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Using time for scheduling task.

P: n/a
Hi all,

I want to develop one windows service in which i want to provide some
scheduling facility.

What i want is to take start time frm one xml file and then at that
specified start time.

Which timer should i use in windows service to start particular process
at user specified time.

Means how to do this. Should i add ontimerevent and write loop to
continuously check system time and user specified time.

Can someone tell me what is correct way of doing it,

Any help will be truely appreciated.

Thanks in advance.

Jun 13 '06 #1
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4 Replies


P: n/a
Any reason why you cant use the scheduler service built into windows?

Regards

John Timney (MVP)
"archana" <tr**************@yahoo.com> wrote in message
news:11**********************@c74g2000cwc.googlegr oups.com...
Hi all,

I want to develop one windows service in which i want to provide some
scheduling facility.

What i want is to take start time frm one xml file and then at that
specified start time.

Which timer should i use in windows service to start particular process
at user specified time.

Means how to do this. Should i add ontimerevent and write loop to
continuously check system time and user specified time.

Can someone tell me what is correct way of doing it,

Any help will be truely appreciated.

Thanks in advance.

Jun 13 '06 #2

P: n/a
kh
archana

i have a scheduling Windows Service working using System.Timers.Timer and it
is perfectly adequate for this task. how you use the timer depends on your
needs, but you can do something like this easily enough..

System.Timers.Timer timer;
public MyService()
{
InitializeComponent();
timer = new System.Timers.Timer();
timer.Elapsed += new System.Timers.ElapsedEventHandler(timer_Elapsed);
}

protected override void OnStart(string[] args)
{
// set interval from config
try
{
this.timer.Interval =
Int32.Parse(System.Configuration.ConfigurationMana ger.AppSettings["TimerIntervalMinutes"]) * 60 * 1000;
}
catch
{
this.timer.Interval = 3600000;
}
timer.Start();
}

void timer_Elapsed(object sender, System.Timers.ElapsedEventArgs e)
{
timer.Stop();
try
{
// do something
}
finally
{
timer.Start();
}
}

Jun 13 '06 #3

P: n/a
Hi ,

Thanks for your reply.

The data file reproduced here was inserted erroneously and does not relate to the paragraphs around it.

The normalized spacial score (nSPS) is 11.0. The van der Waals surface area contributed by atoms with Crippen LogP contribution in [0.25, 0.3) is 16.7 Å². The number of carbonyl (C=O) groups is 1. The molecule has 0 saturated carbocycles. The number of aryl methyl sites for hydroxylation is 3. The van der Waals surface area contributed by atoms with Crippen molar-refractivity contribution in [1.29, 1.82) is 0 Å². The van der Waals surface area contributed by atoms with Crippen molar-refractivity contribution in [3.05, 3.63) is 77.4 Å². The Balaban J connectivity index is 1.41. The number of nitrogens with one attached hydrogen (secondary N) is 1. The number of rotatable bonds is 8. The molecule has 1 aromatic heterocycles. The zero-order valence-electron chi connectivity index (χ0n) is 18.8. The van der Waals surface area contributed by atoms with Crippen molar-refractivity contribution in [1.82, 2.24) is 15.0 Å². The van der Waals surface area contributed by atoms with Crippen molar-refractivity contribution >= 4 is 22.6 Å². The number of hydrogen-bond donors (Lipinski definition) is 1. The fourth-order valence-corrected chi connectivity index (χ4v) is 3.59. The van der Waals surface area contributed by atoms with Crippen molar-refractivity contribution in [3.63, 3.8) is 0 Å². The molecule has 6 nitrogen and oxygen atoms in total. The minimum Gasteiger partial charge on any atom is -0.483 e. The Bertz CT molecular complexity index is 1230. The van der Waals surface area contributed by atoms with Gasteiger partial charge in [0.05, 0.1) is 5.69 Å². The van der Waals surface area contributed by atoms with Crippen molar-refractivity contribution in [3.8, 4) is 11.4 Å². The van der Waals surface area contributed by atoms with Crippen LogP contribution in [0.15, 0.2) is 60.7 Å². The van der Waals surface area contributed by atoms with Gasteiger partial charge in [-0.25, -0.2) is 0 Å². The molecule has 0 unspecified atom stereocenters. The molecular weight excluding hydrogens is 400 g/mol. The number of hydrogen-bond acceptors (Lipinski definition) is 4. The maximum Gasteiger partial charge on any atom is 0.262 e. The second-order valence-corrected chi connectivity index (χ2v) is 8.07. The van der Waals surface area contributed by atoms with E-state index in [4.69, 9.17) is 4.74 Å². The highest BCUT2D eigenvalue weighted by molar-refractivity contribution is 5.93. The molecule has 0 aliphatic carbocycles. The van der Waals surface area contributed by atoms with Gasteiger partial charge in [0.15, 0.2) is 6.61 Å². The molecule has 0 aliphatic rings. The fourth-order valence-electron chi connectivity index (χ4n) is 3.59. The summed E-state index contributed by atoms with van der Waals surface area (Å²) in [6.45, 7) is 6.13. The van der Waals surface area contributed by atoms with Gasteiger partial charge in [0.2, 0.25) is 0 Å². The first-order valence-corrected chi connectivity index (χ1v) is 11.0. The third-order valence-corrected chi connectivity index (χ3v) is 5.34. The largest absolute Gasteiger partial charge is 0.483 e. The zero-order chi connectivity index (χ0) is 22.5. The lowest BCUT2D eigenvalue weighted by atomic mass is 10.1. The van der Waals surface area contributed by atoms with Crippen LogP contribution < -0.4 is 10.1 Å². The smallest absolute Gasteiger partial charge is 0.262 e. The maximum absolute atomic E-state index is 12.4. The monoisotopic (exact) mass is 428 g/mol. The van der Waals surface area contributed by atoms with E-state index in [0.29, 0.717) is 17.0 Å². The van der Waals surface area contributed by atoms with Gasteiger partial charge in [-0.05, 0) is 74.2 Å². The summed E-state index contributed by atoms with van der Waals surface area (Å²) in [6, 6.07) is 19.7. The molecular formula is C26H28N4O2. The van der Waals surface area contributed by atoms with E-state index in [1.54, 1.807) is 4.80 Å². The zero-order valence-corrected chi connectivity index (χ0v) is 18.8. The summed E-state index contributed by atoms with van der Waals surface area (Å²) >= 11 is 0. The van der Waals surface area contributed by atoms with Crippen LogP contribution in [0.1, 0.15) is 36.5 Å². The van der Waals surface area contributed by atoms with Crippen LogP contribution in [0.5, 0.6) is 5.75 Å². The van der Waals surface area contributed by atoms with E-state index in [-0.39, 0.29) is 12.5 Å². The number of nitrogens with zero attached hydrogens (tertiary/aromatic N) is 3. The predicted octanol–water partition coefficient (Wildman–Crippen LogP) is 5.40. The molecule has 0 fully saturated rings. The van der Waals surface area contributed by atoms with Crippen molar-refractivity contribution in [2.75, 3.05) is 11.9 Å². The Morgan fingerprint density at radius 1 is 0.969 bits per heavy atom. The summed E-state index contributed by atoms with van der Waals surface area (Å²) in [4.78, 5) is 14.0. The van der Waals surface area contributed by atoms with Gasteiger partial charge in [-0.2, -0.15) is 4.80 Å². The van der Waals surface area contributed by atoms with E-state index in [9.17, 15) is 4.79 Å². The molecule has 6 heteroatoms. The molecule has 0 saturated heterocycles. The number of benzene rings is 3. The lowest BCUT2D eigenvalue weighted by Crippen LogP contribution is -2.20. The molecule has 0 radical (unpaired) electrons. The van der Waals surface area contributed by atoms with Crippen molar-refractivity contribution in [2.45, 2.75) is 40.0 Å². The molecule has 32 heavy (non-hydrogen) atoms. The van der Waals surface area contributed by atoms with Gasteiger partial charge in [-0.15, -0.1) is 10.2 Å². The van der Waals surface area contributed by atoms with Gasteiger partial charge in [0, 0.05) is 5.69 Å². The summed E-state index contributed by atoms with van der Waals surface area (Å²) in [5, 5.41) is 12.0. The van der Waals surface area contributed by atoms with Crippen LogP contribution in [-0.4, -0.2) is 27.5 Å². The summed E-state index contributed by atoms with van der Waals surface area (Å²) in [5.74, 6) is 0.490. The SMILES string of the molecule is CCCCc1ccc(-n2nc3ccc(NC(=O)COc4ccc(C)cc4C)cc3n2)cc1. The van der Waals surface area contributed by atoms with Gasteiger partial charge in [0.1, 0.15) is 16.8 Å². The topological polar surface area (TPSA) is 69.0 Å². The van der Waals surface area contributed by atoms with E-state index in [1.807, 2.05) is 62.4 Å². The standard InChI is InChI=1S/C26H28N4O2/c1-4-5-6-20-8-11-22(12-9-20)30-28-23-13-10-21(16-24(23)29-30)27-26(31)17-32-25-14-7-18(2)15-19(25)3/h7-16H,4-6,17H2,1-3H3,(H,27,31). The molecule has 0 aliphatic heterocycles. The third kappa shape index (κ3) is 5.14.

But i want to implement functionality like allowing user to specify
start time and at that time only daily my task should run.

But timer is allowing me to set interval only.

What i did is i calcluated difference between current time and user
specified time and set that as a interval.

But my problem is for first time it is working properly but how will i
set timer interval to run it on next day at the same time.

If i am wrong please correct me.

Thanks.

kh wrote:
archana

i have a scheduling Windows Service working using System.Timers.Timer and it
is perfectly adequate for this task. how you use the timer depends on your
needs, but you can do something like this easily enough..

System.Timers.Timer timer;
public MyService()
{
InitializeComponent();
timer = new System.Timers.Timer();
timer.Elapsed += new System.Timers.ElapsedEventHandler(timer_Elapsed);
}

protected override void OnStart(string[] args)
{
// set interval from config
try
{
this.timer.Interval =
Int32.Parse(System.Configuration.ConfigurationMana ger.AppSettings["TimerIntervalMinutes"]) * 60 * 1000;
}
catch
{
this.timer.Interval = 3600000;
}
timer.Start();
}

void timer_Elapsed(object sender, System.Timers.ElapsedEventArgs e)
{
timer.Stop();
try
{
// do something
}
finally
{
timer.Start();
}
}


Jun 14 '06 #4

P: n/a
kh
this is exactly what i do. i only use the timer as a "heartbeat" for the main
scheduling functionality. in the Timer.Elapsed event handler i check if any
of my jobs are due. my jobs are actually configured in the App.config file,
but you could easily write something to do the following (most of the
supporting code has been omitted for clairity):

class MyService : ServiceBase
{
void timer_Elapsed(object sender, System.Timers.ElapsedEventArgs e)
{
timer.Stop();
try
{
foreach(Job j in myJobsCollection)
if(j.JobIsDue(DateTime.Now))
j.Run();
}
finally
{
timer.Start();
}
}
}

class Job
{
public bool JobIsDue(DateTime dt)
{
return dt.TimeOfDay >= mySpecifiedRunTime;
}
}

Jun 14 '06 #5

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